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Media and fan attention focused on a controversial run-in between Haiden Deegan and his Monster Energy Yamaha Star Racing teammate Jordon Smith during Round 10 of the Monster Energy Supercross race at Detroit, after which the 250 East points’ Hunter Lawrence defends the young rider in the postrace news conference.

Deegan took the early lead in Heat 1 of the round, but the mood swiftly changed when he became embroiled in a spirited battle with teammate Smith.

On Lap 3, Smith caught Deegan with a fast pass through the whoops. Smith briefly held the lead heading into a bowl turn but Deegan had the inside line and threw a block pass. In the next few turns, the action heated up until Smith eventually ran into the back of Deegan’s Yamaha and crashed.

One of the highlights of the battle seemed to include a moment when Deegan waited on Smith in order to throw a second block pass, adding fuel to the controversy.

After his initial crash, Smith fell to seventh on the next lap. He would crash twice more during the event, ultimately finishing four laps off the pace in 20th.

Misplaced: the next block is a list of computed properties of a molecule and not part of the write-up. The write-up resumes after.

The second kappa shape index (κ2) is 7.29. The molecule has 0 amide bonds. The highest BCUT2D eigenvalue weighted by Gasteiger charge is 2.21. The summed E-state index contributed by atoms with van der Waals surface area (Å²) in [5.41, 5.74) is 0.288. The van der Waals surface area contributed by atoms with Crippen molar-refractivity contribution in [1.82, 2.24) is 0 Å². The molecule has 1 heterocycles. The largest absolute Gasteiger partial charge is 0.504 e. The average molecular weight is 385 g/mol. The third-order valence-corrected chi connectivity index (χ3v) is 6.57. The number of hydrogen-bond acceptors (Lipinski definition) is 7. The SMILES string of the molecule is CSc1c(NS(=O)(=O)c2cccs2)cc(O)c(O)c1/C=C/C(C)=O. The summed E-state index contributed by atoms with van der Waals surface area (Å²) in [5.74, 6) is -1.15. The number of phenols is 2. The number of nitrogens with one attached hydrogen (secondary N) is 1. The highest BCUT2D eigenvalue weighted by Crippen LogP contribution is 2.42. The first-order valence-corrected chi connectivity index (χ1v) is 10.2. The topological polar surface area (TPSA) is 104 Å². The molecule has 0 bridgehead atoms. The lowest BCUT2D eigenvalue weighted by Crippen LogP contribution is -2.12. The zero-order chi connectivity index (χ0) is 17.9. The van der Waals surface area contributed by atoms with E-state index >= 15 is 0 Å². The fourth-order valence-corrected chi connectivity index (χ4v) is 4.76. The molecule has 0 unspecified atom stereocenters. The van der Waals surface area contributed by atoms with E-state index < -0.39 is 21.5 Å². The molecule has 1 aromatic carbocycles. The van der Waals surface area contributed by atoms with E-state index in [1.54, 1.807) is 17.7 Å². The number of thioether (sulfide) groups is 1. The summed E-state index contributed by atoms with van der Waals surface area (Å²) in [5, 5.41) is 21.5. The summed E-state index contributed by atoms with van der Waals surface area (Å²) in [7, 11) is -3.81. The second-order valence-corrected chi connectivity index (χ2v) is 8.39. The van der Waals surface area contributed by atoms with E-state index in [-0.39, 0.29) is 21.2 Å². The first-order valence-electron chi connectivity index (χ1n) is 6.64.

The topic was inevitably part of the postrace news conference.

“It was good racing; it was fun,” Deegan said at about the 27-minute mark in the video above. “I just had some fun doing it.”

Smith had more trouble in the Last Chance Qualifier. He stalled his bike in heavy traffic, worked his way into a battle for fourth with the checkers in sight, but crashed a few yards shy of the finish line and was credited with seventh. Smith earned zero points and fell to sixth in the standings.

Lawrence defends Deegan
Jordon Smith failed to make the Detroit Supercross Main and fell to sixth in the points. – Feld Motor Sports

“I think he’s like fifth in points,” Deegan said. “He’s a little out of it. Beside that it was good, I don’t know. I wasn’t really paying attention.”

Deegan jokingly deflected an earlier question with the response that he wasn’t paying attention during the incident.